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WATER FLOW OF PIPE

Discussion in 'Off Topic Threads' started by Shoot'n Dad, Jun 23, 2010.

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  1. Shoot'n Dad

    Shoot'n Dad TS Member

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    Your going to need a little additional information for this calculation... like how long is the pipe and the fall distance (head of water body), if your trying to drain something, i.e, pond or creek,lake or ocean, it's not as simple as how much will pass through unless you want an answer like "all of them"...
     
  2. StonewallRacing

    StonewallRacing Well-Known Member

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    Perhaps BP has some engineers that could figure this one out!
     
  3. Easystreet

    Easystreet Well-Known Member

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    Obviously you will need to determine the velocity of the flow. If I remember correctly, the velocity may be different on the surface than a couple of feet below the surface. I think they call that "laminar flow" but it's been a long time since I took Hydrology, Hydraulics, or Fluid Mechanics in college.

    Anyhoo, what you might do to get an approximation is to float a stick into one end of the pipe and time how long it takes for the stick to emerge from the other end. If you know the length of the pipe, the depth of the water, and the diameter of the pipe (6 feet), then you could do some calculations to determine the APPROXIMATE flow rate.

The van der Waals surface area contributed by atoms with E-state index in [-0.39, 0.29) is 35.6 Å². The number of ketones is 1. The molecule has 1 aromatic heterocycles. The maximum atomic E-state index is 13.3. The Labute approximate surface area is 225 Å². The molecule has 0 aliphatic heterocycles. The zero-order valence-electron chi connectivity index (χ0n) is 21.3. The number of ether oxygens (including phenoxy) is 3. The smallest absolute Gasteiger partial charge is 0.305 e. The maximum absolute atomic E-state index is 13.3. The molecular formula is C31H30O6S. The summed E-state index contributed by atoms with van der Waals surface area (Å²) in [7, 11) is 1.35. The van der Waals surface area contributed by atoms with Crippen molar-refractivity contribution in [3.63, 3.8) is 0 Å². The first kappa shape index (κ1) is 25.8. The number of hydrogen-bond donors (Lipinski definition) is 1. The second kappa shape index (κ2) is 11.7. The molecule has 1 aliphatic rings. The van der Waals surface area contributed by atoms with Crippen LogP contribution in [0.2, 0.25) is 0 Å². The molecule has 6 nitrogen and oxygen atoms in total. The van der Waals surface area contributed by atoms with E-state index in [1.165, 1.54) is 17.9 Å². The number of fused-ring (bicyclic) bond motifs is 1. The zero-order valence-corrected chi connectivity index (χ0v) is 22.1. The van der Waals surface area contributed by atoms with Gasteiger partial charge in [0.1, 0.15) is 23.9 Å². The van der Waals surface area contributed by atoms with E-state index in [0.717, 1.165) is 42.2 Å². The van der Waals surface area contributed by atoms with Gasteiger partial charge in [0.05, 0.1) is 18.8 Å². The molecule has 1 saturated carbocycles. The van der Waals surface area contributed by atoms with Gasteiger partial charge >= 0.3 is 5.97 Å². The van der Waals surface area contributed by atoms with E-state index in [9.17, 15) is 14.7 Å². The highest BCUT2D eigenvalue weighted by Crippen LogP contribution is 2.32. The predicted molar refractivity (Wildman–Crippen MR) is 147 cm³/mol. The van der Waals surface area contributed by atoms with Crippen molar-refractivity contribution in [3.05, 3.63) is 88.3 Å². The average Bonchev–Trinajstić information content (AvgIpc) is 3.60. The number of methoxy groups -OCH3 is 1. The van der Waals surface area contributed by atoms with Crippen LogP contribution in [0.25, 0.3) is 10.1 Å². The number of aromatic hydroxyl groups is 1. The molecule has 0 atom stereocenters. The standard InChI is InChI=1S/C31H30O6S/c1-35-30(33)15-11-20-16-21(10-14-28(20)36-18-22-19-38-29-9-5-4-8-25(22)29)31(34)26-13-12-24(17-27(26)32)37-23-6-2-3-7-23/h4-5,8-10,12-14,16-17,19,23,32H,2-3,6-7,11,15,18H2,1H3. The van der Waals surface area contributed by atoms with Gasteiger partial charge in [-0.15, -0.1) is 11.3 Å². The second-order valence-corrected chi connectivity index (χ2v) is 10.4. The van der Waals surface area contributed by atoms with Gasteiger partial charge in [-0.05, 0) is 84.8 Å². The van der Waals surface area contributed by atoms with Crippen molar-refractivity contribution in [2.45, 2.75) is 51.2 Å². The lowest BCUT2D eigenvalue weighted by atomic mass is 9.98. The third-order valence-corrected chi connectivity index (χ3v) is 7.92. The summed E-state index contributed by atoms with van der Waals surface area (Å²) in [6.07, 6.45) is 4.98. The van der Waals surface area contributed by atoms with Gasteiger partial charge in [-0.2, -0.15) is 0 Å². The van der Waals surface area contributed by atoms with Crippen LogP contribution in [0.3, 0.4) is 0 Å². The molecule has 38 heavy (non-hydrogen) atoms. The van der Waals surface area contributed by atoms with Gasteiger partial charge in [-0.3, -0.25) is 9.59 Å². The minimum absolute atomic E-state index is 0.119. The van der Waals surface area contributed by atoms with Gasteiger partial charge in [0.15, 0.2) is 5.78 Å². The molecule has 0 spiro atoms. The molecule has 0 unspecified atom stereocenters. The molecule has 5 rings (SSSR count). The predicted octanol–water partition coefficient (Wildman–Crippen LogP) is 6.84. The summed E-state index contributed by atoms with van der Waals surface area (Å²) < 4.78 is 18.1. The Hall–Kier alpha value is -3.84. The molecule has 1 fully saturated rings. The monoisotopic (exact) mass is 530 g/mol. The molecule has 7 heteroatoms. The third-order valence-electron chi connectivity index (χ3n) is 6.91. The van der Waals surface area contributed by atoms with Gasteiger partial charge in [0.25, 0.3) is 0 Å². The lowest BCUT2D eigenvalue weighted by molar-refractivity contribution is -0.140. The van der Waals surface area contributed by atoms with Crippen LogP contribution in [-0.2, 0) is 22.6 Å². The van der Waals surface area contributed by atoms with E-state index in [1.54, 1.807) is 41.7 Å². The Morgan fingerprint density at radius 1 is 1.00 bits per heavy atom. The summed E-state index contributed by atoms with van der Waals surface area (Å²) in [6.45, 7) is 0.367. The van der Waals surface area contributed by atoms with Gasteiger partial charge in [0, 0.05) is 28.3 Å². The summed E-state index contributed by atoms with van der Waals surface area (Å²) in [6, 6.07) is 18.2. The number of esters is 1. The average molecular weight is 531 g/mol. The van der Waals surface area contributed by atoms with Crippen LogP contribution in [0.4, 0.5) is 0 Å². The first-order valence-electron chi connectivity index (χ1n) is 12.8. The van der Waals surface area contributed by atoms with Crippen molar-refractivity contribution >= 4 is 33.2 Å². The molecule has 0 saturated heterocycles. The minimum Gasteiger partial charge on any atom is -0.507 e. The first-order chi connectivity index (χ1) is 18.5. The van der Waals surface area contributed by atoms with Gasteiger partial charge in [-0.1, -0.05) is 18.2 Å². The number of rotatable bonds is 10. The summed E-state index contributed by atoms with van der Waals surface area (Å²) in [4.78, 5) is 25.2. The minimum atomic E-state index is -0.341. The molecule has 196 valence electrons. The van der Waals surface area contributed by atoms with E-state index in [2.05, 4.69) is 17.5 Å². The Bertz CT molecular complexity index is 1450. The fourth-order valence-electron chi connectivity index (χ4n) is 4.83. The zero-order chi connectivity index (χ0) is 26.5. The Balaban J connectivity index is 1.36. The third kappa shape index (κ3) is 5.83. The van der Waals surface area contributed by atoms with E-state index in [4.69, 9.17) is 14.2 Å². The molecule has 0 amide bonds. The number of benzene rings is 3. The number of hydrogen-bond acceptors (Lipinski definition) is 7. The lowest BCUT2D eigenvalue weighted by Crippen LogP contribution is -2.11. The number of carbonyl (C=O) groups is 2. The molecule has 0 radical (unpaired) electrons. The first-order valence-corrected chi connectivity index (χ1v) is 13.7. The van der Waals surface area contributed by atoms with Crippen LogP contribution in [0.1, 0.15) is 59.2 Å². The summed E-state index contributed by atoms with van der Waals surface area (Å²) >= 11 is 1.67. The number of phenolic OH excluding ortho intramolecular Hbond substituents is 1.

Easystreet
     
  4. timb99

    timb99 Well-Known Member

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    Need more information to calculate this.

    What is the elevation change between the place where the water is coming from, and the place where the water is going to.

    What is the length of the pipe? Is it straight, or are there bends?

    What kind of pipe is it?

    What do you mean when you say 60%. Do you mean the pipe is not completely full, but only 60% full?

    What do you mean when you say "picked up later by a pump?"

    A diagram would help.

    72" is a big pipe.
     
  5. Chichay

    Chichay TS Supporters TS Supporters

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    Check out Poiseuille's law. Chichay
     
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